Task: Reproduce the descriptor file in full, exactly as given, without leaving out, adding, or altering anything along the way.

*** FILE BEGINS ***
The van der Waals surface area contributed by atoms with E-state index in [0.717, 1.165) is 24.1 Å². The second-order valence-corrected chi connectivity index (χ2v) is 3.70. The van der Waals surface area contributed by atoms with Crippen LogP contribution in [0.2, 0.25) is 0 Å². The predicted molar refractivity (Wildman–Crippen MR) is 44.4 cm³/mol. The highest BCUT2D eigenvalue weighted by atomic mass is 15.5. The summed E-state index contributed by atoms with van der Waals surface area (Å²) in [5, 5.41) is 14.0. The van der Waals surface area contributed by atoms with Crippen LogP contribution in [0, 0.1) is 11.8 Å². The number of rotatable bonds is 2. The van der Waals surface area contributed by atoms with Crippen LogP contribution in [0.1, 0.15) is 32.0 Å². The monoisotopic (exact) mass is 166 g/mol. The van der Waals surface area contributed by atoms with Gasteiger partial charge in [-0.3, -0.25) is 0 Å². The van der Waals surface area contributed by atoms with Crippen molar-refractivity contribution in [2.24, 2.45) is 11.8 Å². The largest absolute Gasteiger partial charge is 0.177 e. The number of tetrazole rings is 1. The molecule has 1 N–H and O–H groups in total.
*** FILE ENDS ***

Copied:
The van der Waals surface area contributed by atoms with E-state index in [0.717, 1.165) is 24.1 Å². The second-order valence-corrected chi connectivity index (χ2v) is 3.70. The van der Waals surface area contributed by atoms with Crippen LogP contribution in [0.2, 0.25) is 0 Å². The predicted molar refractivity (Wildman–Crippen MR) is 44.4 cm³/mol. The highest BCUT2D eigenvalue weighted by atomic mass is 15.5. The summed E-state index contributed by atoms with van der Waals surface area (Å²) in [5, 5.41) is 14.0. The van der Waals surface area contributed by atoms with Crippen LogP contribution in [0, 0.1) is 11.8 Å². The number of rotatable bonds is 2. The van der Waals surface area contributed by atoms with Crippen LogP contribution in [0.1, 0.15) is 32.0 Å². The monoisotopic (exact) mass is 166 g/mol. The van der Waals surface area contributed by atoms with Gasteiger partial charge in [-0.3, -0.25) is 0 Å². The van der Waals surface area contributed by atoms with Crippen molar-refractivity contribution in [2.24, 2.45) is 11.8 Å². The largest absolute Gasteiger partial charge is 0.177 e. The number of tetrazole rings is 1. The molecule has 1 N–H and O–H groups in total.